I shall guide you to the tree of life
But seek I first”

Anyone who is really familiar with these two know the potential of such a track and I’ll go ahead and confirm it for - It’s everything you hope it is!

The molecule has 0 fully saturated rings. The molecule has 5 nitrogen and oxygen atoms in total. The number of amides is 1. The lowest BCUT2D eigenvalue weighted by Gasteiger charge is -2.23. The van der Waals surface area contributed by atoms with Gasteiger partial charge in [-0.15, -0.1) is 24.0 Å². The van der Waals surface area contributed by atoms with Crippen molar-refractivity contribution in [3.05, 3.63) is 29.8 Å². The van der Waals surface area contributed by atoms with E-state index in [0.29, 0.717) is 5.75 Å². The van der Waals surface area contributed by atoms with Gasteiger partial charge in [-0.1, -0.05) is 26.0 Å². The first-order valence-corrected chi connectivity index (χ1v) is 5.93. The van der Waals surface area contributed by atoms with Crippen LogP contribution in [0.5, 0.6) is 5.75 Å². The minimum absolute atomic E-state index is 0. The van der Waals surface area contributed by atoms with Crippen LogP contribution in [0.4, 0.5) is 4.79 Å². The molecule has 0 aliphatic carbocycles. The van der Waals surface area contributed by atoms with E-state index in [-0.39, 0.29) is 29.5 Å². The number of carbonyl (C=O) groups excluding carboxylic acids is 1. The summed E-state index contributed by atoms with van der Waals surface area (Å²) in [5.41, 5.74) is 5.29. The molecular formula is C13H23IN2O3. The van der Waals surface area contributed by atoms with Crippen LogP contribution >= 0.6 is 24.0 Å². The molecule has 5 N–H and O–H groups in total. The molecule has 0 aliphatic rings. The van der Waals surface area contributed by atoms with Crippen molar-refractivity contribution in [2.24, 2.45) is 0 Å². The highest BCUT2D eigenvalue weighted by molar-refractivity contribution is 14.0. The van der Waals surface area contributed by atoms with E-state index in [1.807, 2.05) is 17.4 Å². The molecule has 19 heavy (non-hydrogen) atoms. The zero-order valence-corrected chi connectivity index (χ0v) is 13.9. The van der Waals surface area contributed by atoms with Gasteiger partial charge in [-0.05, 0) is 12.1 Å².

Some of the solo tracks on the album, just like any other, are destined to go disregarded and that’s a real shame because, without exception, every song on ”To Your Majesty” is at least good and most are even better than that. And after having listened to these tunes many times besides coming away with the notion that this is royalty in music, it’s also just really SMART! ‘Royal Line’ is a prime example of just how Danny I fuses ‘simple’ intelligence in song writing and building the messages behind his tunes because what he does there is to attempt to motivate and inspire the masses by showing that they (us) are descendents of royalty, we have a royal blood, so there is a need to behave in such a manner and never less. ‘On The Streets Again’ is a piece of social commentary and antiviolence and what I would tell you to do in this case is to focus not only on what is being said but also HOW it’s being said. The delivery, to my ears, is a part of the developing message, where Danny I place emphasis on certain things and calmly goes about displaying others in this very coyly complex track (and the song does play on the same riddim which backed ‘She Ask Me Say’ from Achis Reggae favourite, Messenjah Selah). ‘Nuh Hard Fi Do’ is another HEALTHY musical journey and much like ‘On The Streets Again’, I’d suggest to pay special attention to how that tune is done. I think what I’m referring to Danny I doing well is ‘MUSICAL ARRANGEMENT’ . . . Or whatever the hell it is, he’s very good at it and on this album it really opens another dimension to his music. And perhaps this is a fine time to mention ‘Tu Confusion’, a song which is voiced in Spanish. I’m pretty sure the singer’s own bloodlines would lead us to Puerto Rico and such a tune is the album’s changeup, but I like that it exists ("Unchangeable" did have 'Recuerdo De Ayer'). My own Spanish, unfortunately, is at the level where I read and write it FAR better than I comprehend it spoken, but I do look forward to reading the lyrics someday and it’s also worth mentioning that the tune is one Dean Pond’s increasingly popular Pura Vida Riddim.